Artists’ Collective Theatre’s The Diary of Anne Frank feels all too relevant in these days of fear and turmoil.
Written by Albert Hacket & Frances Goodrich, The Diary of Anne Frank dramatizes Anne Frank’s (Natalie Marshall) written account of her and her family’s two years spent hiding from Nazi persecution, as recorded in The Diary of A Young Girl. When Anne’s older sister Margot (Haylee Thompson) is ordered to report to a work camp, her father Otto (Brian Martell) removes the family from their home and places them into hiding inside an attic behind his company’s building. Joining the Frank family inside the tight, makeshift quarters are Mr. and Mrs. Van Daan (Owen Bishop, Kaleigh Richards) and their son Peter (Daniel Rousell). The families are aided by Miep Gies (Anastasia St. Amand) and Mr. Kraler (Jim Archibald) who visit every day in secret with rations and other supplies. A dentist named Albert Dussel (Ben Francis) joins the families months into their hiding, making life in the attic even more tense.
Between the hours of 8AM and 6PM, everyone must be absolutely silent as not to alert the workmen downstairs of their presence. (The workmen might report them to the authorities in exchange for a reward). Under no circumstance can anyone leave, even if they get sick. And all there is to do, besides the same activities day in and day out, is wait for the war to end. It’s unfathomable to even imagine living in such conditions, especially when news from the outside world seems to only worsen with time.
Much of the fascination around Anne’s story has not only to do with the history it documents, but the fact that she is an ordinary girl living in one of the darkest chapters in human history. Anne is ordinary in the sense that she adores film stars, fights with her mother Edith (Charlotte Loeppkey), and has all sorts of naive thoughts and questions about love. For no other reason than her religion is she forced to go into hiding with her family. Her story is a powerful and enduring reminder of the unjust nature of war and hate.
What makes ACT’s production particularly effective is the casting of young teens for the roles of Anne, Margot, and Peter. Director Amanda Liz Cutting notes that the choice to cast teens was made to bring authenticity to the show, remarking that older performers may not achieve the same level of innocence possible with young actors. The casting is smart given that this dramatization is not only about children thrown into the adult world, but their parents trying to stay strong in front of them. To see parents falter in front of their children, who look to them for answers, is made more impactful by the presence of actual youth.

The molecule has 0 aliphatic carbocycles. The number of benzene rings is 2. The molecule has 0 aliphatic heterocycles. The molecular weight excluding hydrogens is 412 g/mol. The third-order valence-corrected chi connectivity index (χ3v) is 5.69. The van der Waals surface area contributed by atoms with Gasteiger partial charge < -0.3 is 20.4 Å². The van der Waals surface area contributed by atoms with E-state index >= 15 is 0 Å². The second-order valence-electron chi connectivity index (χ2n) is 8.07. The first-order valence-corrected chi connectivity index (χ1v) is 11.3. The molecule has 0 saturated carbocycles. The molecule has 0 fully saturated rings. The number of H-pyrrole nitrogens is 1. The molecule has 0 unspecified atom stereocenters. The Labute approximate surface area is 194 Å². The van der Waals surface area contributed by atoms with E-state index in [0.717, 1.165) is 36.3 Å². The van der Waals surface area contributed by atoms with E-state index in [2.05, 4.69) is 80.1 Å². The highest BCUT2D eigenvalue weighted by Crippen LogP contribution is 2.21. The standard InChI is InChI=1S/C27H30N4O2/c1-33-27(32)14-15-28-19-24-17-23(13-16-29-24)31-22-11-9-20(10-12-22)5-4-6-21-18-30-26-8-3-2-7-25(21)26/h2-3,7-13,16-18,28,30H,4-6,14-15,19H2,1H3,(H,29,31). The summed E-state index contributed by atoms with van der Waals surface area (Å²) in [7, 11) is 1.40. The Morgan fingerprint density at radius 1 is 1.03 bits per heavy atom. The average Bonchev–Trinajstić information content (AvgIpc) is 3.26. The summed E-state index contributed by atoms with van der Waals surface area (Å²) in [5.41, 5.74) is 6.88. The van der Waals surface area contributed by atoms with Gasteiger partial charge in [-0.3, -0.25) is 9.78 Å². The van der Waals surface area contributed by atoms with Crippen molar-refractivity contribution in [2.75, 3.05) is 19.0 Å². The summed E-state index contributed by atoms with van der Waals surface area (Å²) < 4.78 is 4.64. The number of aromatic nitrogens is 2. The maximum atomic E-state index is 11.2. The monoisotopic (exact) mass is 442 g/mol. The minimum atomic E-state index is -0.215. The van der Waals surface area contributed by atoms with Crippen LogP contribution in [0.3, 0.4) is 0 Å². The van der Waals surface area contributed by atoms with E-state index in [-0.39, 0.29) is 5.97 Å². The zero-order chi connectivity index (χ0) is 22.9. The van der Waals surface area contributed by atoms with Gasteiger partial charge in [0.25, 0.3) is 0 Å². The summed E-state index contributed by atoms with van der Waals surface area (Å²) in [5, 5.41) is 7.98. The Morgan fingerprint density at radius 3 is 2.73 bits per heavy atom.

On casting, Marshall is simply marvelous as Anne. The actress brings a soft maturity to the role that reminds us that Anne is just a teenager struggling to understand herself and other people while living in a time of great crisis. In Marshall’s performance, we see Anne go back-and-forth between an adolescent beyond her years to a child who doesn’t fully grasp the total gravity of the situation. Anne’s failure to read the situation is seen best in her strained relationship with Edith.
Loeppkey delivers an emotionally captivating performance as Edith, a woman worn out by the war, the Van Daans, and her constant fighting with Anne. Unlike her husband, Edith is just barely able to go on, admitting that she has had thoughts about giving herself up. In Loeppkey’s performance, we see Edith’s perseverance gradually crack and give way to complete desperation. At the same time, we also see how her family’s love energizes her. And so when her family is wronged by Mr. Van Daan, Edith’s total breakdown ignites the stage in one of the most powerful moments this season. Loeppkey deserves every ounce of praise coming her way from audiences lucky enough to catch her stunning performance during the production’s limited run.
All around, the cast does a formidable job animating Anne’s story, but unfortunately the same cannot be said for Cutting’s messy direction. The actors are frequently upstaged by background action and very loud stage whispering. The director seems almost uneasy with silence. Erik Hope’s multi-level set eats up a lot of the space available inside the West Village Theatre. The audience is very much right inside the attic with the actors, and so maybe the thought is that silence within that proximity would be strange. Regardless, the loud stage whispering is ultimately a major distraction.
Even still, the production manages to collect a pool of tears from the audience in its final moments.
With the recent terror attack in Brussels, ACT’s production of The Diary of Anne Frank hits hard on many levels. But what’s important to take away from this play is Anne’s belief that “in spite of everything…people are really good at heart.” Time again and again, the world sees outpouring of love and support for victims of terror. There is good in the world, even if it’s hard to believe it some days.
ACT Theatre’s production of The Diary of Anne Frank by Albert Frances & Frances Goodrich runs March 24 – April 2 at the West Village Theatre.
The roles of Anne Frank, Margot Frank, and Peter Van Daan will be played by different actors over the course of the production’s run.
Anne Frank: Natalie Marshall, Haylee Thompson, and Sadey Wild
Margot Frank: Jaclyn Collis, Natalie Marshall, and Haylee Thompson
Peter Van Daan: Daniel Rousell, Gabe Treleaven
For more information about the show, including how to purchase tickets, visit: http://www.acttheatre.ca/events-2016/2016/3/24/diary-of-anne-frank-directed-by-amanda-liz-cutting